Tuesday, September 04, 2012

Drawing the figure

Figure drawing is considered the backbone of the practice of realist drawing, and therefore the foundation of all classical realist painting. The human figure, since Renaissance times, has been looked upon as the "measure of all things," the centre of interest in all the humanistic arts. And it is probably the most practical thing to start with when learning to draw, simply because we are so familiar with the form. A totally untrained eye can spot an error instantly. (It might be interesting to discuss how modern media has distorted this instinctive human perceptual ability.) We simply know what a human being is supposed to look like, so errors in proportion are easy to understand.

This little essay on the stages of figure drawing, really does a good job of illustrating and demystifying the process. When we look at a completed drawing, and see how incredibly lifelike classical drawing can be, it is a little intimidating. We think it can only be a sort of magic, a gnosis available only to the initiate. But it really is simply a matter of mechanics, of transferring what is seen by the eye, without the brain trying to interpret, onto a flat surface. It's the trick of creating an illusion of depth and light and shadow, with paper and pencil. It's not easy, but once the mechanics of it is revealed, the magic trick is revealed as simple. After that, it is only a matter of practice.

From the London Atelier of Representational Art: it is split into two separate stages but you can see that the process of breaking down the elements of the shape, then thinking about the lights and darks, is all one linear process.

Exercise one:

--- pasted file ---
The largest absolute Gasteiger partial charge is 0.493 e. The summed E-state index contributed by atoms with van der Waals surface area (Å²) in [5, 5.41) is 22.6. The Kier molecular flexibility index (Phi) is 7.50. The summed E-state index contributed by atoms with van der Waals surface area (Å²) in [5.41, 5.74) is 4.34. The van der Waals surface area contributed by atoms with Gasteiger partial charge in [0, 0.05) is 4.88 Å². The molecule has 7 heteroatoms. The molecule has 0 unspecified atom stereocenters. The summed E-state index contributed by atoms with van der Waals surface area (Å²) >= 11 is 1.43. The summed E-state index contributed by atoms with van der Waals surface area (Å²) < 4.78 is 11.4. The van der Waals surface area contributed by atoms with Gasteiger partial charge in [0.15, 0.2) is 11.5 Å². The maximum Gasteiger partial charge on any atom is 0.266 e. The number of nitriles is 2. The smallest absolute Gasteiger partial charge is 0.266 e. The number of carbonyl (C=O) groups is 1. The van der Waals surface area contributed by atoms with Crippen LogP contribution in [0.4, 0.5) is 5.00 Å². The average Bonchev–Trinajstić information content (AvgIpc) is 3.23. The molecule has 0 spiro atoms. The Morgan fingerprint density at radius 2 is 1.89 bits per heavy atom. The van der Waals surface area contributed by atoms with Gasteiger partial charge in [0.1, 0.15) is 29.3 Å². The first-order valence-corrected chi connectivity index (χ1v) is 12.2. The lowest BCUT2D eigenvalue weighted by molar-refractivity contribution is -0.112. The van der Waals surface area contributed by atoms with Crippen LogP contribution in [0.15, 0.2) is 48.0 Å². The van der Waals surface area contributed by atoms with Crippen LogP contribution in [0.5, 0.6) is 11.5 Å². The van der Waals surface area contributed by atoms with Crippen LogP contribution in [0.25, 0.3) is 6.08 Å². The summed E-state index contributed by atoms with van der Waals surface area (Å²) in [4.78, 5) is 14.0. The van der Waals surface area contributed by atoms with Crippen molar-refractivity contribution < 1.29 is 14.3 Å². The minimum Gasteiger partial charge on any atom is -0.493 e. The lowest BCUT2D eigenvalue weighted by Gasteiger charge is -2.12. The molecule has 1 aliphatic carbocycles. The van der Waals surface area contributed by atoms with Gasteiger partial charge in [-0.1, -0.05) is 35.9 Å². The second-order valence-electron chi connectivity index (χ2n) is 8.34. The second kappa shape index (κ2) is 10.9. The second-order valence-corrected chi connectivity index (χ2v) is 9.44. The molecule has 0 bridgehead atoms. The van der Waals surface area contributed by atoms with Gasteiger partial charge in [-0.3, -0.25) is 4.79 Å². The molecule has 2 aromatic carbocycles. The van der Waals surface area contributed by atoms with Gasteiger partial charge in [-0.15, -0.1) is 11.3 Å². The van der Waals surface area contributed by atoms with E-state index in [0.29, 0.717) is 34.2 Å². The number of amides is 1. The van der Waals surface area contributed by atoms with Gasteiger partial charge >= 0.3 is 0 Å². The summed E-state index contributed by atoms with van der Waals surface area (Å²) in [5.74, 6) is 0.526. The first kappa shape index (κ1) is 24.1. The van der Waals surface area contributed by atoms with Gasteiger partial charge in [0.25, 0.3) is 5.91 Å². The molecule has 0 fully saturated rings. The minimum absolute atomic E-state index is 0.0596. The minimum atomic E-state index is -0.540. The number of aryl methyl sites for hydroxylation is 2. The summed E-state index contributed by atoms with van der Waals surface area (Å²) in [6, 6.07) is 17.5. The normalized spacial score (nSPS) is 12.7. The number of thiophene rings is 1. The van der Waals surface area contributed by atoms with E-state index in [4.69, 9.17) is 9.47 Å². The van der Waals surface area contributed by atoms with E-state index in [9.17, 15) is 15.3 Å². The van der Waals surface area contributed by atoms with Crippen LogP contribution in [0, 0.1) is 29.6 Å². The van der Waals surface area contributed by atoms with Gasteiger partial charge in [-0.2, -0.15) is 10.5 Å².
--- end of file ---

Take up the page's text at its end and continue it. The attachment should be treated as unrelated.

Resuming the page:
The aim of this exercise is to accurately ‘block-in’ gesture, proportions and the particular body type of the model in a simple manner, so that mistakes can easily be corrected.

Step one:
Using a soft piece of charcoal, begin by marking the top and bottom of the figure, making sure that you have about the same amount of blank paper above and below, so that the final drawing is vertically centered on the paper. Next,make a note of the widest horizontal points of the model so you can estimate the placement of the drawing and decide the composition of the final image from the start.

At this point draw an arbitrary vertical (plumb) line parallel to the side of the paper. As a useful tip, try to find the most static point in the figure (in this example I chose the front of the lower standing leg). To complete this stage, indicate on the plumb line where the plane of the shoulders and the pubis bone (anatomical centre of the body) are.

Step two:
Starting with the torso, indicate the tilt of the ribcage and pelvis, keeping in mind their relationship with the imaginary vertical line drawn in step one. Try to keep the drawing as simple as possible, at this time, focusing on the biggest gestural lines you can find. Don’t get distracted by details, but concentrate on drawing the average width of the main body parts. By using such simple lines and constantly returning to your observation point and using your plumb line, any obvious discrepancy between the drawing and the model can easily be corrected. You can employ this simplifying drawing approach to virtually any subject.

Step three:
Once you’re reasonably satisfied with the gesture and proportions of the mainlines, it is time to start breaking down big shapes into smaller ones. Try to introduce obvious anatomical landmarks such as a line to indicate the centre of the breasts, the position of joints like wrists, elbows and knees. Use the new marks to further judge and refine the drawing by taking your time comparing your work with the model in front of you. At this point you can take the drawing in different directions such as pursuing line to a more refined stage, or introducing values to capture the impression of light.

Exercise two